MONDAY, Jan. 20, 2014 (HealthDay News) -- Delaying the morning school bell might help teens avoid sleep deprivation, according to a new study. Later school start times appear to improve teens' sleep and reduce their daytime sleepiness.
For the study, investigators assessed boarding students at an independent high school before and after their school start time was changed from 8 a.m. to 8:25 a.m. during the winter term.
The later start time was associated with a 29-minute increase in the students' amount of sleep on school nights, and the proportion who got eight or more hours of sleep on a school night increased from 18 percent to 44 percent, the study found.
Younger students and those who slept less at the start of the study were most likely to benefit from the later school start time, according to the results published in the January issue of the Journal of Developmental & Behavioral Pediatrics.
The researchers also found that the later start time also led to significant reductions in students' daytime sleepiness, depressed mood and caffeine use. However, the later start time had no effect on the number of hours that students spent on homework, playing sports or doing extracurricular activities.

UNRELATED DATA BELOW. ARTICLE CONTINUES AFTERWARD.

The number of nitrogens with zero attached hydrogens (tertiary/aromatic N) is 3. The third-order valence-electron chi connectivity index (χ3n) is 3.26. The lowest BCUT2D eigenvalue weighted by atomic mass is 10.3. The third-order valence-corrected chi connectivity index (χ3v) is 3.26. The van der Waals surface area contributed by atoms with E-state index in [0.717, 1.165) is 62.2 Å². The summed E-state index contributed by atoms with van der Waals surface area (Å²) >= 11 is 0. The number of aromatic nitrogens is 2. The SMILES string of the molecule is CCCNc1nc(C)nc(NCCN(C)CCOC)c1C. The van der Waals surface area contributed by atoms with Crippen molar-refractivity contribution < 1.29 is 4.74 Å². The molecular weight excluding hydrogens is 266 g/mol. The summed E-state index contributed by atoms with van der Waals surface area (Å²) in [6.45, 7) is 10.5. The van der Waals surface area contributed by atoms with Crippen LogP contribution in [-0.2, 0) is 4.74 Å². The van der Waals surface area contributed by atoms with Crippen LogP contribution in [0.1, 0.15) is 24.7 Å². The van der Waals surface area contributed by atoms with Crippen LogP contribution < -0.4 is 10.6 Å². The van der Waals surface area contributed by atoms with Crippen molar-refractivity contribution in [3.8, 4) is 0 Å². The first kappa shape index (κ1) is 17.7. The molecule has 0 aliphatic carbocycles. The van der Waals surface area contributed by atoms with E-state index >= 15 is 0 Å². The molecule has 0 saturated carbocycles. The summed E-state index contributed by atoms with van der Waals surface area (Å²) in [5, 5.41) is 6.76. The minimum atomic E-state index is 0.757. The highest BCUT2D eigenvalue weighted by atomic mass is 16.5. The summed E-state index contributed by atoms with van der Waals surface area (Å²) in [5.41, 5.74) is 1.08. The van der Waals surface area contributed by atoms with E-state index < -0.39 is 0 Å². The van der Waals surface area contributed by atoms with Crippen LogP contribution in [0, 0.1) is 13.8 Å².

When the earlier school start time was put back in place during the spring term, the students went back to their original sleep levels, the authors noted.
"Sleep deprivation is epidemic among adolescents, with potentially serious impacts on mental and physical health, safety and learning. Early high school start times contribute to this problem," study leader Julie Boergers, a psychologist and sleep expert from the Bradley Hasbro Children's Research Center in Providence, R.I., said in a Lifespan health system news release.
These findings "add to a growing body of research demonstrating important health benefits of later school start times for adolescents," she added.
"If we more closely align school schedules with adolescents' circadian rhythms and sleep needs, we will have students who are more alert, happier, better prepared to learn, and aren't dependent on caffeine and energy drinks just to stay awake in class," Boergers said.
The National Sleep Foundation has more about teens and sleep.
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